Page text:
It's not often that someone buys a brand-new truck and keeps it for 30 years, but Texas-born Charles Youngblood had the makings of a fine custom classic truck literally grow up in his very hands. When Charles and his wife, Cindy, were just starting their soon-to-be family of four, they chose a '77 Ford Ranger XLT Lariat with a mere 390 miles on the odometer as an all-around family vehicle. "At the time I got it," Charles reminisces, "our daughter Angie was just a baby. So the truck grew into the family along with Angie, who's now 32."
But unlike daughter Angie, the years weren't quite so kind to the Ranger. As one might imagine, 30 years of Texas weather along with the Lone Star State's infamous bumpy red clay backroads added more than just a gentle patina to the trusty '77. A brand-new pickup might be the answer, Charles thought, but it wasn't until he stumbled on a unique piece of equipment at a local police auction that a lightbulb went on in his head. He found an '02 F-150 for an unbelievably low price with very low mileage, but there was one small problem: the F-150 was completely devoid of sheetmetal body panels. Nothing that could even be considered a paintable surface existed anywhere on the truck. It seems someone had taken a serious liking to the truck's outer skin, and after stealing it with a mere 60 miles on the odometer, they stripped it to the bone before the Special Investigation Unit had it back to the somewhat dismayed owner, who promptly let it go across the auction block as part of an insurance settlement.
Since the price was so low and his Ranger and the '02 F-150 shared a similar wheelbase, Charles figured he just might be able to squeeze some lemonade out of this pile of lemons. When he got the stripped late-model home, he began taking the measurements that were critical for what he had in mind. Charles wanted to complete a merger of sorts. If the two trucks shared enough common geometry, Charles figured he could graft the old body to the new chassis and driveline. At first, it seemed like a big if, so Charles took the '02 rolling chassis and his treasured '77 to his buddy Mike Cassidy, the proprietor of Cassidy's Rod & Customs in nearby Newcaney, Texas. If anybody could give him an answer to his dilemma, it was Mike.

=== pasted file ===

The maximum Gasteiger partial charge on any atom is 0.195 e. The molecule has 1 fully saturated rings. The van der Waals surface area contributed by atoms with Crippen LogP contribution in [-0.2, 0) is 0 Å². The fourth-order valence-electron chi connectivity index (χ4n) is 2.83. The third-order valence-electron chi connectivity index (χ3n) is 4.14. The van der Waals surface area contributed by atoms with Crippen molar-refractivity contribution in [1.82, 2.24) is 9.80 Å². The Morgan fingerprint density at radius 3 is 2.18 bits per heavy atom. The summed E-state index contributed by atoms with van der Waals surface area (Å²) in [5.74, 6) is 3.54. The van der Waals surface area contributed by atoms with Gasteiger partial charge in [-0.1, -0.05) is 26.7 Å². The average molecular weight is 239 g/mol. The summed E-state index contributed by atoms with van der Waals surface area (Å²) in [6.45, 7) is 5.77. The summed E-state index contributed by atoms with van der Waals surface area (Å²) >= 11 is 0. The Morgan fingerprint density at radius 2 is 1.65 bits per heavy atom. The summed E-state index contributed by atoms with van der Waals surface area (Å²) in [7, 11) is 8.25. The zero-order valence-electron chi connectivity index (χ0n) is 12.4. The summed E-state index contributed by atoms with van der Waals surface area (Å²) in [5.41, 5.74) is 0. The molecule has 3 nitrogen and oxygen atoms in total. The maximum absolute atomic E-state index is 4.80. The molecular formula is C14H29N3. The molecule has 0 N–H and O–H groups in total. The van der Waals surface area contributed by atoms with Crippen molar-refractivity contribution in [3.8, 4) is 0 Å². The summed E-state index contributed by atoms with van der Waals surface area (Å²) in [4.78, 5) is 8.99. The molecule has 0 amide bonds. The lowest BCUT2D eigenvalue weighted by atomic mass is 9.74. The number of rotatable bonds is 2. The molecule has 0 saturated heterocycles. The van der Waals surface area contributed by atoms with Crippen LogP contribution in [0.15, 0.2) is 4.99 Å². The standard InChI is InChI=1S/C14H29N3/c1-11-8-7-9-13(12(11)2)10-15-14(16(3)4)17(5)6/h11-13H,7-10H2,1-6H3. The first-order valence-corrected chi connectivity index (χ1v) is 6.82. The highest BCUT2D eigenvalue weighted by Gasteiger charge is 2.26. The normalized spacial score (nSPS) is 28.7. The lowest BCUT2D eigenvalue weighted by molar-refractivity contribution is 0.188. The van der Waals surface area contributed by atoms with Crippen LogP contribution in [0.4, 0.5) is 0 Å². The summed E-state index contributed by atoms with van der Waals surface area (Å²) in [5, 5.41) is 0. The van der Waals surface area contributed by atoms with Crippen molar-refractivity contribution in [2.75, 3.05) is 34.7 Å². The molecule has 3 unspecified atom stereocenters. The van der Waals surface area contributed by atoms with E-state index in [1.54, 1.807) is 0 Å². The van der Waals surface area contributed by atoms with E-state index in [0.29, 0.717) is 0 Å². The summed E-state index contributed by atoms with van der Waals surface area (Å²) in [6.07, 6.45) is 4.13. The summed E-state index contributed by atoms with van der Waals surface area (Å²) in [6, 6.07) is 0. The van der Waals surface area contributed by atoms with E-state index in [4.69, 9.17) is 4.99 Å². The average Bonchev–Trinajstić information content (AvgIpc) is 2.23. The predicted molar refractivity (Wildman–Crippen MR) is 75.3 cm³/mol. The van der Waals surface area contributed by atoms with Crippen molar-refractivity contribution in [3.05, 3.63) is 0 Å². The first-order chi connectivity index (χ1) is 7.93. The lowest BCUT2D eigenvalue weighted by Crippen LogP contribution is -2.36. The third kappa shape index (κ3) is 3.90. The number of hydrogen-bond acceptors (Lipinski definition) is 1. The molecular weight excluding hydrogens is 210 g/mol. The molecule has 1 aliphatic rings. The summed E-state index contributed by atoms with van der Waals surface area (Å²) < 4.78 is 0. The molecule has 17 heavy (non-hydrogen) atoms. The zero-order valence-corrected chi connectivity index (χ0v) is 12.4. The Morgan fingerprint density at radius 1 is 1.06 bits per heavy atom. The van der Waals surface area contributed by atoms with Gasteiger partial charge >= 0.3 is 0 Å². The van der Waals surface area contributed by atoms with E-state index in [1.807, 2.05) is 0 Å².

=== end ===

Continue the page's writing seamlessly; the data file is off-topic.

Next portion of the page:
Once the duo actually had the frames side by side, it was easy to see this crazy idea might not be the nightmare it first appeared. By cutting away the original front clip up to the firewall, they were able to graft the complete '02 clip, including the disc brakes and improved independent suspension, while still having room in front of the firewall for an improved air-conditioning system courtesy of Vintage Air.
After the front clip was welded up, the chassis was fixed to a frame jig, where Mike's precision welding brought smiles all around when they realized the mod-motor and transmission would drop into place with a minimum of fuss. Charles couldn't help but grin as he thought of what the 5.4-liter fuel-injected Triton motor would feel like propelling the truck he had driven for over 30 years. The Ford overdrive automatic transmission also fit like a dream, as did the late-model positraction rearend.
With the driveline squared away, the focus moved to the rear suspension. After trying a modified stock configuration with lowered springs, Charles decided on a four-bar setup with airbags. As on the front, late-model Ford discs stop the rear. Charles' rims of choice are 20-inchers from Billet Specialties shod with a set of BFGoodrich tires. The '77's body was pretty straight, so all that was needed was basic prep work before it was shipped to Allen Matthews Paint & Body to be covered in a PPG blue similar to the '77's original Ford Production Blue with accenting Acapulco metallic blue.
The final step was handing the truck over to Miquel's Custom Upholstery to lay down plush carpeting and restore the stock Ranger bench seat to feel better than new while retaining the '70s look. The dash cluster was updated with Dakota Digital gauges fit in place using the stock Ford bezels to retain a vintage look. Last but not least was the Kenwood in-dash sound system for when Charles and his wife want to watch the moon rise while cruising to some of their favorite tunes, no doubt some of the same melodies they listened to when their trusty '77 was brand new.
Just a shade smaller than the '77's original 302 V-8 with a C-4 Cruise-O tranny, the 5.4 m
For rolling stock, the '77 relies on the good stuff from Billet Specialties and BFGoodrich
For classic sounds, it's a Kenwood unit stacked above a Vintage Air control panel for some
Charles didn't say where the aftermarket steering wheel was sourced from, but it sure look